If you hold yourself out to be a professional, it is your responsibility to ask all the questions to obtain every necessary piece of information to solve a very complex problem. Careful note-taking and proper paperwork give you the keys to the kingdom of INFORMATION. There is no one-size-fits-all answer. The manufacturers make constant changes to improve their product and eliminate as much cost under warranty as possible. This means that in any model year there may be multiple internal changes in the unit, where without the correct information, success is impossible. Has someone been into the unit before you? This should be an instant red flag to make sure you have very bit of information, as you are now in limbo as to who did what, and what parts were used or replaced. The short period of your time that is required to have all the correct documentation will pay you back with large dividends in time and freight saved, along with your reputation as a business. It is said that we live in an information age. At no point in my lifetime has the public been able to access more information through a computer or smart phone. They are used to instant gratification, being able to access vast quantities of info in minutes. This is a double-edged sword that cuts both ways. They want it yesterday and for free, and they are unwilling to put the work in to really understand the issues involved. Nobody wants to push themselves away from the table and work out physically to lose weight and get into shape. They want to buy a pill that will work miracles with no effort involved.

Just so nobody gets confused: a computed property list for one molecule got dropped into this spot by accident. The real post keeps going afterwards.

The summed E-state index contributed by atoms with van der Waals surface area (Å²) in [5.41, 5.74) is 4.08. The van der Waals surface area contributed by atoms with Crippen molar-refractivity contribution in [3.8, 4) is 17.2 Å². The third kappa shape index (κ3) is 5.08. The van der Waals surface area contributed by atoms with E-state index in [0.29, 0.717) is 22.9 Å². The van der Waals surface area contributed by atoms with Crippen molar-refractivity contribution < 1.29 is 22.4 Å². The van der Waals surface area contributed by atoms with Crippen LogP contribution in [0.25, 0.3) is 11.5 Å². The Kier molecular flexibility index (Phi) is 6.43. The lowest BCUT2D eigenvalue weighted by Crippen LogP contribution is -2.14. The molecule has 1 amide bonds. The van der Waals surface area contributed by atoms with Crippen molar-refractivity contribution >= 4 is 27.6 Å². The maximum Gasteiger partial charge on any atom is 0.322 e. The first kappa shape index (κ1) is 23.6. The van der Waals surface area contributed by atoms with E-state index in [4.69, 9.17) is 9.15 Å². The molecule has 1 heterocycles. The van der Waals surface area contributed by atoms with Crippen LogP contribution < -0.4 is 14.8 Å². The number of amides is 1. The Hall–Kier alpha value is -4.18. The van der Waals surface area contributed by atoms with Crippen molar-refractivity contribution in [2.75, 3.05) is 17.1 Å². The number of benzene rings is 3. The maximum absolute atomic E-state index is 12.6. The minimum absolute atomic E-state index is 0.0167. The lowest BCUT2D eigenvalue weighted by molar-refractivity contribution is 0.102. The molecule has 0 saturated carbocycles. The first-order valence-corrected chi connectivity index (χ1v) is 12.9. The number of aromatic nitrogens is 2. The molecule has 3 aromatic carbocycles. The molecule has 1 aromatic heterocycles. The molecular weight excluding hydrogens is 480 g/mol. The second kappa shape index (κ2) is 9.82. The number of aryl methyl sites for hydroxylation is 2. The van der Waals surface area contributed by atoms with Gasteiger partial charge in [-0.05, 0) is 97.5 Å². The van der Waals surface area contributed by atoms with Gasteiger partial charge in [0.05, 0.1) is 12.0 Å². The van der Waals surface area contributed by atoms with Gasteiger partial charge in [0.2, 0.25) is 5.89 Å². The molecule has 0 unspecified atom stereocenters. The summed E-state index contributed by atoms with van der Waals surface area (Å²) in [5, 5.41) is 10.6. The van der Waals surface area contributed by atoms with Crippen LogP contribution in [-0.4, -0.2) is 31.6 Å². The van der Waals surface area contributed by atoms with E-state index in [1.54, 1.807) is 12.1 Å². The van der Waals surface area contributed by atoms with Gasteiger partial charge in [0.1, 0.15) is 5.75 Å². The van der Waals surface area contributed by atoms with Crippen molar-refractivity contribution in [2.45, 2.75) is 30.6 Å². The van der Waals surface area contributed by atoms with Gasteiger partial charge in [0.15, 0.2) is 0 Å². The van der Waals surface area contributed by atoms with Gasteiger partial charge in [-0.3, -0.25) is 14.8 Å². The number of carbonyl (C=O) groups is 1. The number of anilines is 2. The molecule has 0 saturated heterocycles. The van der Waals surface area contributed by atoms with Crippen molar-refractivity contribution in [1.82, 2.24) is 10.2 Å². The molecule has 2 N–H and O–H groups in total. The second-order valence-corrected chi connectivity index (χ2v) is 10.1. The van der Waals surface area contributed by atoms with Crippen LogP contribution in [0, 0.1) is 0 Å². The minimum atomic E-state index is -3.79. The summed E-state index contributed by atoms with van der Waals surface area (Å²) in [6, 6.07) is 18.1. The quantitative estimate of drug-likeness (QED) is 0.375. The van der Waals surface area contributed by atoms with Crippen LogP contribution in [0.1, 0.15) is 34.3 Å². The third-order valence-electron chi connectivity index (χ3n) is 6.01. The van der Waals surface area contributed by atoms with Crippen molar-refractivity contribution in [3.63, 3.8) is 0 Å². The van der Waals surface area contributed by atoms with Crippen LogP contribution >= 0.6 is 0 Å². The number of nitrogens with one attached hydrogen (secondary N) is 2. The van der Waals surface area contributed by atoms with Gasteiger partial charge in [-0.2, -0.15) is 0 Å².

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You and I both know that there are no shortcuts to achieve a desired goal. Success comes only by using the common sense that you were born with, hard work, and the never-ending learning curve it takes to be qualified as a technician. The only way to succeed is to have all of the information available to you and to use it. Answer the questions asked from your supplier right away because you have already invested the time to get the information and put it to good use, thereby insuring you are getting the RIGHT parts the FIRST time – which increases your ability to generate the profit margin necessary to stay in business and gave a good life. There is no other way to do this.

Mike Weinberg is president of Rockland Standard Gear.